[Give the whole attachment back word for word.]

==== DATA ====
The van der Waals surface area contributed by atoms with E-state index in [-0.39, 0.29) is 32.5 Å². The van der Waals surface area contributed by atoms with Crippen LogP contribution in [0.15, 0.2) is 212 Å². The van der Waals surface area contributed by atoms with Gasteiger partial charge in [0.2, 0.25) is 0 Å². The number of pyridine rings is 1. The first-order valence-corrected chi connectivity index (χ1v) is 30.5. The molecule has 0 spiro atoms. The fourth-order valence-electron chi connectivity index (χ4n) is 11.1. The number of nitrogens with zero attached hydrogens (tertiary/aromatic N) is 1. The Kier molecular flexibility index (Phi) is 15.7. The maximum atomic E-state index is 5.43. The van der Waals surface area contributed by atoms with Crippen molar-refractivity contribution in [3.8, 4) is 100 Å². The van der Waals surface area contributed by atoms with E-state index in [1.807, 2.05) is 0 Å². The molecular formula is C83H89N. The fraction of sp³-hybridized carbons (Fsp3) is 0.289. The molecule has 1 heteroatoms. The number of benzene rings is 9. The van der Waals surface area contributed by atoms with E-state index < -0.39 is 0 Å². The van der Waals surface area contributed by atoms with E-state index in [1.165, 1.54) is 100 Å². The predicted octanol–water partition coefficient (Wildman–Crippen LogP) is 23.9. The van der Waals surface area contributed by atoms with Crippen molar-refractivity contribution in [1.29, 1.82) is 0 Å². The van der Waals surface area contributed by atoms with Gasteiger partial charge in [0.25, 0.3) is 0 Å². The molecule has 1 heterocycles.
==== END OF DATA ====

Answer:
The van der Waals surface area contributed by atoms with E-state index in [-0.39, 0.29) is 32.5 Å². The van der Waals surface area contributed by atoms with Crippen LogP contribution in [0.15, 0.2) is 212 Å². The van der Waals surface area contributed by atoms with Gasteiger partial charge in [0.2, 0.25) is 0 Å². The number of pyridine rings is 1. The first-order valence-corrected chi connectivity index (χ1v) is 30.5. The molecule has 0 spiro atoms. The fourth-order valence-electron chi connectivity index (χ4n) is 11.1. The number of nitrogens with zero attached hydrogens (tertiary/aromatic N) is 1. The Kier molecular flexibility index (Phi) is 15.7. The maximum atomic E-state index is 5.43. The van der Waals surface area contributed by atoms with Crippen molar-refractivity contribution in [3.8, 4) is 100 Å². The van der Waals surface area contributed by atoms with E-state index in [1.807, 2.05) is 0 Å². The molecular formula is C83H89N. The fraction of sp³-hybridized carbons (Fsp3) is 0.289. The molecule has 1 heteroatoms. The number of benzene rings is 9. The van der Waals surface area contributed by atoms with E-state index < -0.39 is 0 Å². The van der Waals surface area contributed by atoms with E-state index in [1.165, 1.54) is 100 Å². The predicted octanol–water partition coefficient (Wildman–Crippen LogP) is 23.9. The van der Waals surface area contributed by atoms with Crippen molar-refractivity contribution in [1.29, 1.82) is 0 Å². The van der Waals surface area contributed by atoms with Gasteiger partial charge in [0.25, 0.3) is 0 Å². The molecule has 1 heterocycles.